U.S. attack on Syria cements Kremlin's embrace of Assad
Apr 19 2017 by Desiree Burns
While Nikki Haley, the USA ambassador to the United Nations, described regime change in Syria as a US priority and inevitable, Tillerson suggested that last week's American airstrikes in retaliation for the chemical attack hadn't really changed USA priorities toward ousting Assad.
The Pentagon said 59 Tomahawk cruise missiles were fired from two warships in the Mediterranean Sea at the Shayrat airfield in Syria's central province of Homs on April 7.
It was Trump's biggest foreign policy decision since taking office in January and the kind of direct intervention in Syria's six-year-old civil war his predecessor Barack Obama avoided.
Show host Chuck Todd later pressed Haley over whether or not the administration will release evidence that the chemical weapons attack was indeed spearheaded by the Assad regime.
Turkish foreign minister Mevlut Cavusoglu played down concerns of a rift with Russian Federation over Ankara's support for the strike, saying Turkey was committed to the cease-fire mechanisms it has developed with Russian Federation for Syria.
When conflicts arose between competing forces in the northern Syria town of Manbij after IS was ousted, quiet diplomacy involving commanders from Turkey, the US and Russian Federation hammered out a loose deal last month to restore peace.
But in a joint statement the Russian and Iranians said: "We will respond to any aggression".
Satellite imagery suggests the Shayrat base is home to Russian special forces and military helicopters.
The Syrian government and Moscow have denied that Syrian forces were behind the gas attack, but Western countries have dismissed their explanation that chemicals leaked from a rebel weapons depot after an air strike as not credible.
Treasury Secretary Steve Mnuchin, in Florida with Trump, said on Friday the United States would announce additional sanctions on Syria in the near future but offered no specifics.
Haley told CNN in an interview that Trump and his administration were shown classified information proving that Syrian President Bashar Assad had been involved in the alleged chemical attack against civilians in Syria's Idlib. "Because if you're an adversary of the United States and you don't worry about what Trump may do on any given day", Graham continued.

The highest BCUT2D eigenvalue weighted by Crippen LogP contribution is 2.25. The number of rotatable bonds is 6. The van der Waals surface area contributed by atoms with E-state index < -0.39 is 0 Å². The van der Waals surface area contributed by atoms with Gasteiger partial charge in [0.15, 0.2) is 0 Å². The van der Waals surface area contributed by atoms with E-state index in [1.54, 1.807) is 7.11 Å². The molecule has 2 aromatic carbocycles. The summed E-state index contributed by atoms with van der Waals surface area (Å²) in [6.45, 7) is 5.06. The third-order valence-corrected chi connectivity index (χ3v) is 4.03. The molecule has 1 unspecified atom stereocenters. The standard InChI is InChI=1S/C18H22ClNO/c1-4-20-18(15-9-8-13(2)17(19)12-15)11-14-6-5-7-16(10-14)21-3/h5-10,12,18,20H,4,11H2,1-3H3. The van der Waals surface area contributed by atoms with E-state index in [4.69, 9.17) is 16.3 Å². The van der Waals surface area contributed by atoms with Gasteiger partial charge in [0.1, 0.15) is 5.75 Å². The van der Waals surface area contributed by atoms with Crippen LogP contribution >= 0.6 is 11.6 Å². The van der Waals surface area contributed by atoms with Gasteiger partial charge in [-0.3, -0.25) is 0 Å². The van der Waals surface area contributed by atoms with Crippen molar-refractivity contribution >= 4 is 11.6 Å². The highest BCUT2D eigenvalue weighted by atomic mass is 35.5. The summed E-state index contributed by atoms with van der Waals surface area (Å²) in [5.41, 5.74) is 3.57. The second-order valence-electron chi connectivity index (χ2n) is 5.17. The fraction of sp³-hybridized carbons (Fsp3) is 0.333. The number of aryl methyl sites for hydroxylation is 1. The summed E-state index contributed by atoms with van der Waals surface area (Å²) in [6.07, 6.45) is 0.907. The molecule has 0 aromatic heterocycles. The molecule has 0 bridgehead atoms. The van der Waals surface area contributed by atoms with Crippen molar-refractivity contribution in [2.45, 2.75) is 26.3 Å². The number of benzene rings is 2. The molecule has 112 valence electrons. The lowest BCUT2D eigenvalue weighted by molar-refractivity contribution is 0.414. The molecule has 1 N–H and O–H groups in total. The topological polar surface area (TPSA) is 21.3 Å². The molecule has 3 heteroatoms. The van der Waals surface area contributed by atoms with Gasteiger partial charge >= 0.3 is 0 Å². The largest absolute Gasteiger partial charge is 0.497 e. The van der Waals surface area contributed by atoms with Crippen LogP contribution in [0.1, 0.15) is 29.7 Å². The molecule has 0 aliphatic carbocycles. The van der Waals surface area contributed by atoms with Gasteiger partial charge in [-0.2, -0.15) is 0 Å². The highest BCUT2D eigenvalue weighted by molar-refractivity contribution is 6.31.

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Russian Federation and Iran have issued a warning to the USA as G7 foreign ministers prepared to meet in Italy to discuss Syria.
Tillerson, on the other hand, stressed that the air strike had the limited aim of deterring further use of chemical weapons. "It is in our vital national security interest to prevent the spread and use of chemical weapons". "I'm disappointed in that response from the Russians because it indicates their continued support for the Assad regime", said Tillerson, who is expected to make a hard trip to Moscow next week.
Iran, which has provided crucial military and political support to Assad, meanwhile called for a fact-finding mission to determine what caused the chemical attack in Khan Sheikhoun.
U.S. officials called the intervention a "one-off" meant to deter future chemical weapons attacks and not an expansion of the USA role in the Syrian war.
United States allies from Asia, Europe and the Middle East expressed support for the attack, if sometimes cautiously. Peskov refused to comment when asked by journalists why Russian Federation did not intervene to stop the airstrike.
The objective of US policy, Haley said on NBC's Meet the Press, is "to defeat ISIS".
Graham had a simple response for the Syrian dictator: "F U".
Russian Federation joined the war on Assad's behalf in 2015, turning the momentum in his favor.
The secretary of state must be "the spokesman for American foreign policy", said Eliot Cohen, a senior State Department official during George W. Bush's presidency. He said if only the tarmac was destroyed it can be fixed within hours, but if the communications system and the control tower were heavily damaged it will take weeks if not months.
Yesterday, Syrian Foreign Minister Walid Muallem repeated the government's denial that it used chemical weapons on Khan Sheikhun at dawn, saying warplanes had instead targeted a jihadist warehouse.